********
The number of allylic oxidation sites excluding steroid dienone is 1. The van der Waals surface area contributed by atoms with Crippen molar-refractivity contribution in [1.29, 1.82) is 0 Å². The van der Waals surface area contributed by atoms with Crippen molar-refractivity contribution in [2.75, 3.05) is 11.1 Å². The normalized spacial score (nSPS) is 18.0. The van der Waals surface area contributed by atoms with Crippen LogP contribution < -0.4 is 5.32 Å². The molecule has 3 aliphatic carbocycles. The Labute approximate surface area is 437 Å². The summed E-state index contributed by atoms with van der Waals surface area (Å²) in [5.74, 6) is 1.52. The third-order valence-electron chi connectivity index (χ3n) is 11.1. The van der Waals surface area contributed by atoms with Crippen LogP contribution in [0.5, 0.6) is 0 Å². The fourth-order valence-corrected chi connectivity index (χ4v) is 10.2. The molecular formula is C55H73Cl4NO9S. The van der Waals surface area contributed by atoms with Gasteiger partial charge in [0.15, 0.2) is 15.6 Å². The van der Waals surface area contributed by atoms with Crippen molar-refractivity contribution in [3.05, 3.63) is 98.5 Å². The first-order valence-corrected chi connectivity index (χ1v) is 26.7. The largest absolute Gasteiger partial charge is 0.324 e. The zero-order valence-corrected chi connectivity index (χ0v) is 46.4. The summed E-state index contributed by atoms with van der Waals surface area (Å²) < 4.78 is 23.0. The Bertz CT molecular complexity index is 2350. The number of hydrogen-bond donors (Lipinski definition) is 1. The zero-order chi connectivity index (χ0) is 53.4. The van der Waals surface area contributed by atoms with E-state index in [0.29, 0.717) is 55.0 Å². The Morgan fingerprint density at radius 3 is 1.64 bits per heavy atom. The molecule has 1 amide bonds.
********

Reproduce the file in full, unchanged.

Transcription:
The number of allylic oxidation sites excluding steroid dienone is 1. The van der Waals surface area contributed by atoms with Crippen molar-refractivity contribution in [1.29, 1.82) is 0 Å². The van der Waals surface area contributed by atoms with Crippen molar-refractivity contribution in [2.75, 3.05) is 11.1 Å². The normalized spacial score (nSPS) is 18.0. The van der Waals surface area contributed by atoms with Crippen LogP contribution < -0.4 is 5.32 Å². The molecule has 3 aliphatic carbocycles. The Labute approximate surface area is 437 Å². The summed E-state index contributed by atoms with van der Waals surface area (Å²) in [5.74, 6) is 1.52. The third-order valence-electron chi connectivity index (χ3n) is 11.1. The van der Waals surface area contributed by atoms with Crippen LogP contribution in [0.5, 0.6) is 0 Å². The fourth-order valence-corrected chi connectivity index (χ4v) is 10.2. The molecular formula is C55H73Cl4NO9S. The van der Waals surface area contributed by atoms with Gasteiger partial charge in [0.15, 0.2) is 15.6 Å². The van der Waals surface area contributed by atoms with Crippen molar-refractivity contribution in [3.05, 3.63) is 98.5 Å². The first-order valence-corrected chi connectivity index (χ1v) is 26.7. The largest absolute Gasteiger partial charge is 0.324 e. The zero-order valence-corrected chi connectivity index (χ0v) is 46.4. The summed E-state index contributed by atoms with van der Waals surface area (Å²) < 4.78 is 23.0. The Bertz CT molecular complexity index is 2350. The number of hydrogen-bond donors (Lipinski definition) is 1. The zero-order chi connectivity index (χ0) is 53.4. The van der Waals surface area contributed by atoms with E-state index in [0.29, 0.717) is 55.0 Å². The Morgan fingerprint density at radius 3 is 1.64 bits per heavy atom. The molecule has 1 amide bonds.